Maths (math) people of the US: I need your help in working out if certain British conventions would be understood or standard in the US classroom.
I'm working on some text that will be read by schoolkids in the US. There is a fair bit of math involved, and while I'm confident I've "translated" most of it properly there are a few things I'm not sure about:
1. "The formula that describes the steps can be applied to find any triangular number, where T(n) is the sum of the numbers from one to n"
Is T(n) correct in the US here?
2. "Firstly, Newton developed differential calculus, a method for calculating the gradient of a curve on a graph."
Should "gradient" be "slope" here?
3. Vectors/coordinates. I have the sentence "To calculate the vector that describes the movement of an object between two points, like an aeroplane, the coordinates at point A are subtracted from point B" illustrated with something like:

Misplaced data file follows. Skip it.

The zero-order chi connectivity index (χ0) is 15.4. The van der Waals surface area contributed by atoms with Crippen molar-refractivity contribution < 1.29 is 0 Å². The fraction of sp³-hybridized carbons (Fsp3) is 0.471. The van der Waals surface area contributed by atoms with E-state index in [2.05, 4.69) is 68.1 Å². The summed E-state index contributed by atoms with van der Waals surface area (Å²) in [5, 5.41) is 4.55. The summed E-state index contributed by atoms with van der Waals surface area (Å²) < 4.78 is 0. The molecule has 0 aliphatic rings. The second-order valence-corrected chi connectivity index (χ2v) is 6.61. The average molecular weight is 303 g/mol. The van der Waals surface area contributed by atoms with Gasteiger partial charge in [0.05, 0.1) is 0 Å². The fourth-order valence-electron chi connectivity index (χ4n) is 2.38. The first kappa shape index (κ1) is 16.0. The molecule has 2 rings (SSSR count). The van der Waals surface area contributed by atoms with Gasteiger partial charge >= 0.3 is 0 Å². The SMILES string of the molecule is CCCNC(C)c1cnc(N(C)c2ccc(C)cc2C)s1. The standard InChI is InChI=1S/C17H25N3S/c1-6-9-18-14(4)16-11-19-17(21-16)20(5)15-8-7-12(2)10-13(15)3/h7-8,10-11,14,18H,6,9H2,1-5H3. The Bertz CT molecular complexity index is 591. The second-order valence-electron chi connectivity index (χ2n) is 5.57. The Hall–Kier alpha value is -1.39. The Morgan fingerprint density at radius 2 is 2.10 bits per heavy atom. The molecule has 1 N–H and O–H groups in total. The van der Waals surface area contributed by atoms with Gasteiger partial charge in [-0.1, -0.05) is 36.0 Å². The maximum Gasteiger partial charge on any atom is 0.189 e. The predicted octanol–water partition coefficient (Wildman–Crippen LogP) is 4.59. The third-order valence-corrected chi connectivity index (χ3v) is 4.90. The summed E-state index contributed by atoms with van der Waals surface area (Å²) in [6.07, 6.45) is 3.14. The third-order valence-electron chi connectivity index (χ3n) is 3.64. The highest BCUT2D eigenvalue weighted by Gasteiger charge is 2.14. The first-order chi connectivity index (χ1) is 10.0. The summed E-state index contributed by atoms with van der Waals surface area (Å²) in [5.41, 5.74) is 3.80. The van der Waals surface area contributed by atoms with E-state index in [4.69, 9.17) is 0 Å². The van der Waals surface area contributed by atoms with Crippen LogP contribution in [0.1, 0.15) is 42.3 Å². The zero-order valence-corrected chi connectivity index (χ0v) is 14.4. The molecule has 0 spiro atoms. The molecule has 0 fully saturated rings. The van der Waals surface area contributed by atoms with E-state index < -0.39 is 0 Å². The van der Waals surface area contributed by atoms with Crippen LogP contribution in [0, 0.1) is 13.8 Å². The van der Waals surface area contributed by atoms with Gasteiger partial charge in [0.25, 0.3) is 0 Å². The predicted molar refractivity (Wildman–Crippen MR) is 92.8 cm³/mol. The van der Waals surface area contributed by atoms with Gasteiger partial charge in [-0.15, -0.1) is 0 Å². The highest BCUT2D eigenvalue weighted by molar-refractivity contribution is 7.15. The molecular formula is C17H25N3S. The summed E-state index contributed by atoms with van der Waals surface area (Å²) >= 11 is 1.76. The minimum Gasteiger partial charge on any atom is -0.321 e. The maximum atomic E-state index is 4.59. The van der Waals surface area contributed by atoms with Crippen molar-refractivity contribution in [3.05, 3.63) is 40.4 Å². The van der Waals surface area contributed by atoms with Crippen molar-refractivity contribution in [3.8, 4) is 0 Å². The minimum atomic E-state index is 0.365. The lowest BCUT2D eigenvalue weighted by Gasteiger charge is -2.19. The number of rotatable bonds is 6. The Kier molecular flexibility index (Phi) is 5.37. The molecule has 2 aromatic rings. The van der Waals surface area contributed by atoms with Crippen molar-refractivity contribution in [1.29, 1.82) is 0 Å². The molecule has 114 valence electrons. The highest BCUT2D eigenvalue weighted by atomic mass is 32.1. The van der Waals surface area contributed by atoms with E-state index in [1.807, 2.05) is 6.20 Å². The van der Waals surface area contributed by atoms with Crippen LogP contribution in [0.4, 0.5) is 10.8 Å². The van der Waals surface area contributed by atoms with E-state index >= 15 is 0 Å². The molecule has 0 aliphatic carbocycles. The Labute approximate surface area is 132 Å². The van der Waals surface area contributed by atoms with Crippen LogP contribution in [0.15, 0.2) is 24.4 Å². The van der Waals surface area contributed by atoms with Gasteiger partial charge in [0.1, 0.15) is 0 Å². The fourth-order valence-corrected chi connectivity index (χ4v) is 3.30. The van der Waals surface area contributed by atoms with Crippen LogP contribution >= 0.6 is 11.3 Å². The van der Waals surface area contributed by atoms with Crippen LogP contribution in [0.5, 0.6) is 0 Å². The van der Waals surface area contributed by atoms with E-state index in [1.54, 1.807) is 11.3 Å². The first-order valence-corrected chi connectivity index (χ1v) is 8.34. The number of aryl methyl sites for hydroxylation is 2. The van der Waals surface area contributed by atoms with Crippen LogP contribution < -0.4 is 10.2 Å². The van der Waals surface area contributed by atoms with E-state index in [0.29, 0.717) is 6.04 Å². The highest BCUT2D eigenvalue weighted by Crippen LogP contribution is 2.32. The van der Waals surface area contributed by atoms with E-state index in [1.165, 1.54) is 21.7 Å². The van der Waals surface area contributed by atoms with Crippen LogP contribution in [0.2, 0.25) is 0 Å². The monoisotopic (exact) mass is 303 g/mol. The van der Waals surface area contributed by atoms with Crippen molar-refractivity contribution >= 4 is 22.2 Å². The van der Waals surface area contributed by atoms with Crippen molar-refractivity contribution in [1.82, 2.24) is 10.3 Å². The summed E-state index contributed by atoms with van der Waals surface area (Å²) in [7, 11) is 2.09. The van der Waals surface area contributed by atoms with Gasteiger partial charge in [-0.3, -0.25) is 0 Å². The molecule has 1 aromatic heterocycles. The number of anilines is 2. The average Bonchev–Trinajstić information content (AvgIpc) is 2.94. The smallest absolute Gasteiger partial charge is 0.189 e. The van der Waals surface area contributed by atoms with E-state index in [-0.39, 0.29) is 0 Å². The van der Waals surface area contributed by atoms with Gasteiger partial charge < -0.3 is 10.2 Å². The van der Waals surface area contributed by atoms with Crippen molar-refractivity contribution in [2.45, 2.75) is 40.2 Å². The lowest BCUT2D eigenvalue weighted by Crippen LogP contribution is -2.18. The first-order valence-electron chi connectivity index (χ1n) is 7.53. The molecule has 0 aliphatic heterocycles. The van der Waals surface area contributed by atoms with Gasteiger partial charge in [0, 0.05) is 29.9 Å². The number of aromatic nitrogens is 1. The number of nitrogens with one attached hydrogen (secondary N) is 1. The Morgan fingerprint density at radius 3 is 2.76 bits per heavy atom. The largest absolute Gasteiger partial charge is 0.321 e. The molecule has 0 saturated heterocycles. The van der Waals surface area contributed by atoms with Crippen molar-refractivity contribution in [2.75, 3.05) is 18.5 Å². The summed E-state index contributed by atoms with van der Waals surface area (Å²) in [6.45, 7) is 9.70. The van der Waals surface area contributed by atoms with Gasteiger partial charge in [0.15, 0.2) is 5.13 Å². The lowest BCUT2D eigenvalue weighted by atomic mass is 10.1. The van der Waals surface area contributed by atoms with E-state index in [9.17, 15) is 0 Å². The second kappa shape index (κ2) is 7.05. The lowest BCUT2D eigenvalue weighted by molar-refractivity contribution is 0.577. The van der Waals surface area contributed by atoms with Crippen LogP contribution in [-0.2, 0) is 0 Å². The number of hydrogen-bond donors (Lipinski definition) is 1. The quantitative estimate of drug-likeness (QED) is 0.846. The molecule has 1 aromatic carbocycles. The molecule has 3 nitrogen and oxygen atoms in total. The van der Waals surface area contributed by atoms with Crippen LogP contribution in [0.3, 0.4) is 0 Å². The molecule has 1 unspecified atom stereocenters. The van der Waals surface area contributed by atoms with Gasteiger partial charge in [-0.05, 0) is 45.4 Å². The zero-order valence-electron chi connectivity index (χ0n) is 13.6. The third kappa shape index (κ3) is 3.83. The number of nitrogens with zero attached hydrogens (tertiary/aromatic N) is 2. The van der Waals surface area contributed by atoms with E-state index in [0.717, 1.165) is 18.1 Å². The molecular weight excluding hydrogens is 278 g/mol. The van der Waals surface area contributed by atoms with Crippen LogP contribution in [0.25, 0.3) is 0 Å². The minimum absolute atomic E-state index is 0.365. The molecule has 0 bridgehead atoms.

B(2, 10, 4) - A(5,0,5) = AB (-3,10,-1)
except that there the numbers in the parantheses are piled on top of each other rather than being separated by commas, as in the numerous examples in this link
there is a right-facing arrow above "AB"
Is this how this should be presented in the US?
4. "The gradient of a straight line is calculated by dividing the change in vertical height by the change in horizontal distance. At first, the flat ocean bed has a zero gradient – there is no slope at all. Despite moving only a few millimeters each year, folds develop over time, and a slight gradient of 0.1, or 10%, builds up. Over millions of years the fold mountain continues to grow and, as the gradient gets steeper, it rises above sea level. "
Again, should all of these "gradient"s be "slope"s? Or should they be "grade"s, because we're talking about mountains? Or a mix of the two?
Thanks for your help!